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HIV and syphilis infection in pregnant women in Ecuador: prevalence and characteristics of antenatal care
  1. Amaya Sánchez-Gómez1,
  2. Mario J Grijalva2,3,
  3. Luis C Silva-Aycaguer4,
  4. Susana Tamayo5,
  5. Cesar A Yumiseva2,
  6. Jaime A Costales2,
  7. Jerry O Jacobson6,
  8. Marcelo Chiriboga7,
  9. Eliana Champutiz7,
  10. Carlos Mosquera8,
  11. Mercedes Larrea8,
  12. William Cevallos9
  1. 1Pan American Health Organization, Quito, Ecuador
  2. 2Center for Infectious Disease Research, Pontifical Catholic University of Ecuador, Quito, Ecuador
  3. 3Department of Biomedical Sciences, Tropical Disease Institute, Heritage College of Osteophathic Medicine, Ohio University, Athens, Ohio, USA
  4. 4National School of Public Health, Havana, Cuba
  5. 5National STI/HIV-AIDS Program, Ministry of Public Health, Quito, Ecuador
  6. 6Pan American Health Organization, Bogotá, Colombia
  7. 7National Institute of Hygiene and Tropical Medicine, Quito, Ecuador
  8. 8National Institute of Hygiene and Tropical Medicine, Guayaquil, Ecuador
  9. 9Biomedical Center, Central University of Ecuador, Quito, Ecuador
  1. Correspondence to Dr Amaya Sánchez-Gómez, C/Clara Del Rey 47, escalera izquierda, 3° Derecha, Madrid 28002, Spain; amayasgomez{at}


Objectives This study aimed to obtain nationally representative estimates of HIV and syphilis prevalence and coverage of preventive antenatal services in pregnant women in Ecuador, in order to develop a national strategy for the elimination of mother-to-child transmission of HIV and syphilis.

Methods A national probability sample of 5988 women presenting for delivery or miscarriage services was selected from 15 healthcare facilities during 2011–2012, using a two-stage cluster sample technique. Biological specimens were collected and an interview and review of medical records were performed. Agreement between these last two sources was measured. Estimates were adjusted for the sampling design.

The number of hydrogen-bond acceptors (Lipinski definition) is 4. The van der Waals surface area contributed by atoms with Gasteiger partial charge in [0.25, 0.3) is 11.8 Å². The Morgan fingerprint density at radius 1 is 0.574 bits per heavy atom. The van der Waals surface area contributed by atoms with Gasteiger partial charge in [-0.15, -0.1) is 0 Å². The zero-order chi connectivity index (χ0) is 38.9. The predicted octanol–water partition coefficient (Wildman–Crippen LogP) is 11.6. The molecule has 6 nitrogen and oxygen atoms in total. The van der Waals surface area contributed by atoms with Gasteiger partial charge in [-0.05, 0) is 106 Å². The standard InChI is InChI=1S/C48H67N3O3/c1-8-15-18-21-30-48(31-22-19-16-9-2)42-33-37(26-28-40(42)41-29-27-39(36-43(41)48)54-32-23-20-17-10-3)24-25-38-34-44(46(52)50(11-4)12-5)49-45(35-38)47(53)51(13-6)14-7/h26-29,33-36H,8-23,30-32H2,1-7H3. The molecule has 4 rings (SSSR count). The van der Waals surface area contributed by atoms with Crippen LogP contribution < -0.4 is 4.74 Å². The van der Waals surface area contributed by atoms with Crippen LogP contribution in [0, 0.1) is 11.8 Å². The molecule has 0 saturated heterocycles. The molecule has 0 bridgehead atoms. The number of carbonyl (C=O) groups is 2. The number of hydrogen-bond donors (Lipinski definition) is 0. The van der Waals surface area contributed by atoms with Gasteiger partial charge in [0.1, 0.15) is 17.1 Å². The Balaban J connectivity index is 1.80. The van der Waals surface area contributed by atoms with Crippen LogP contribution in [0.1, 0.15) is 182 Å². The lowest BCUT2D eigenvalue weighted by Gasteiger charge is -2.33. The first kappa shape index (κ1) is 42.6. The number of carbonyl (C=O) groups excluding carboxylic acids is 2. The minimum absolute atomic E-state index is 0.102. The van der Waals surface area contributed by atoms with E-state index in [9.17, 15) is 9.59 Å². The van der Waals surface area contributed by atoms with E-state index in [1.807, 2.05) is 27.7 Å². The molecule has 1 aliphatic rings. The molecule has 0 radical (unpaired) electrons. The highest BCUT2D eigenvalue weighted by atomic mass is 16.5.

Results Estimated national HIV prevalence (0.60%) was higher than confirmed syphilis infection prevalence (0.25%). In the coastal region, HIV prevalence (1.13%) exceeded the threshold that defines a generalised epidemic and syphilis prevalence reached 0.37%. An estimated 5.9% of women did not use antenatal care services while 73.0% completed at least four consultations. HIV testing coverage (89.9%) was higher than for syphilis (71.6%). Agreement between medical records and interviews was mostly moderate (0.40–0.75). Important variables were frequently not recorded, such as timing of syphilis testing, which was not recorded in 49.6%.

Conclusions The concentration of HIV and syphilis infections in the coastal region of Ecuador highlights the need for intensified prevention and a response tailored to local epidemic conditions. Major challenges for the elimination initiative include achieving universal, early access to antenatal care, improving coverage of HIV and syphilis testing, and improving the quality of medical records to support progress monitoring.

  • HIV

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